[Editor's Note: This article has been updated to reflect a correction. The correct total amount of the bond for Higgins Middle School is $92.6 million.]
The City Council unanimously voted to borrow $92.6 million on Thursday to build the new Higgins Middle School.
With the local funding agreement in place, the project team can return to the Mass. School Building Authority for permission to begin the next phase of the project.
That phase includes still more detailed designs and several months worth of documentation in preparation to put the project out for bid to general contractors. The goal is to break ground in June 2014.
Mayor Ted Bettencourt and other local officials appeared before the council's Finance Committee three weeks ago to lay out the plan and said the city will only spend about $50 million, but the MSBA requires the full amount to be authorized. The MSBA is paying up to $43.7 million for the project.
The council subsequently agreed to advertise the bond for a public hearing and councilors tooks their final votes on the request on May 23.
Superintendent Joe Mastrocola was unable to attend Thursday's meeting because he was attending his daughter’s college graduation out of state, but submitted a letter of support in which he said the Higgins project will provide for the next generation of Peabody students and he and other local officials have fought hard to justify taxpayers' dollars on the new school.
Higgins School Building Committee Chair Beverley Griffin Dunne also added a few words of thanks to the council and again assured members the project was the right move for Peabody.
Councilor-at-Large Jim Liacos, who spent 20 years on the School Committee, said he was pleased to see the project move forward so smoothly and also praised the plan to build the new school first before knocking down the old one.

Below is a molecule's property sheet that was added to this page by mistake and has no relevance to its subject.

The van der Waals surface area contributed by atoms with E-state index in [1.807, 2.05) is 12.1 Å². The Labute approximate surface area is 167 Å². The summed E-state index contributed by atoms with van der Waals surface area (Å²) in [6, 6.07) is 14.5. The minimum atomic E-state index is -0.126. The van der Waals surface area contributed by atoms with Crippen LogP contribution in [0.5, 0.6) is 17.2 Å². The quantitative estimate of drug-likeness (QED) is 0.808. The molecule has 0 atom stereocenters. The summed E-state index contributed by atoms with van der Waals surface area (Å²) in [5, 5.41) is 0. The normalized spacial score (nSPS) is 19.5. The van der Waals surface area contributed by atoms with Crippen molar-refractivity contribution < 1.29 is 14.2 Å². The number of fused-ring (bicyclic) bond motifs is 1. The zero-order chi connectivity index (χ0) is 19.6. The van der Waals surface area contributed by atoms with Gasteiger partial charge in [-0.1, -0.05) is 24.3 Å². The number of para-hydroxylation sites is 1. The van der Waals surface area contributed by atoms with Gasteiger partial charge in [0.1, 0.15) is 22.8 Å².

"This project has come an awful lot easier than some others," Liacos said, reflecting on the construction of two new elementary schools that lingered over two mayoral administrations. An effort to build a new high school also never came to fruition during that time. "You couldn’t have done this a better way... My hat is off to all of you."
Councilor-at-Large Mike Garabedian, who served alongside Liacos on the committee, echoed those sentiments. "Now we have a mayor [who's] pro-education and a School Committee that’s on the move," he said.
Councilor-at-Large Dave Gravel, another former School Committee member, was absent from Thursday's hearing due to business travel, but sent a letter of support in his stead in which he said he was confident the school would be built on time and on budget.
One thing to note about the latest design is that the building will actually be slightly skewed -- project architect Ken DiNisco explained that the front portion of the new school would be at a slight angle to take advantage of better footings for the foundation.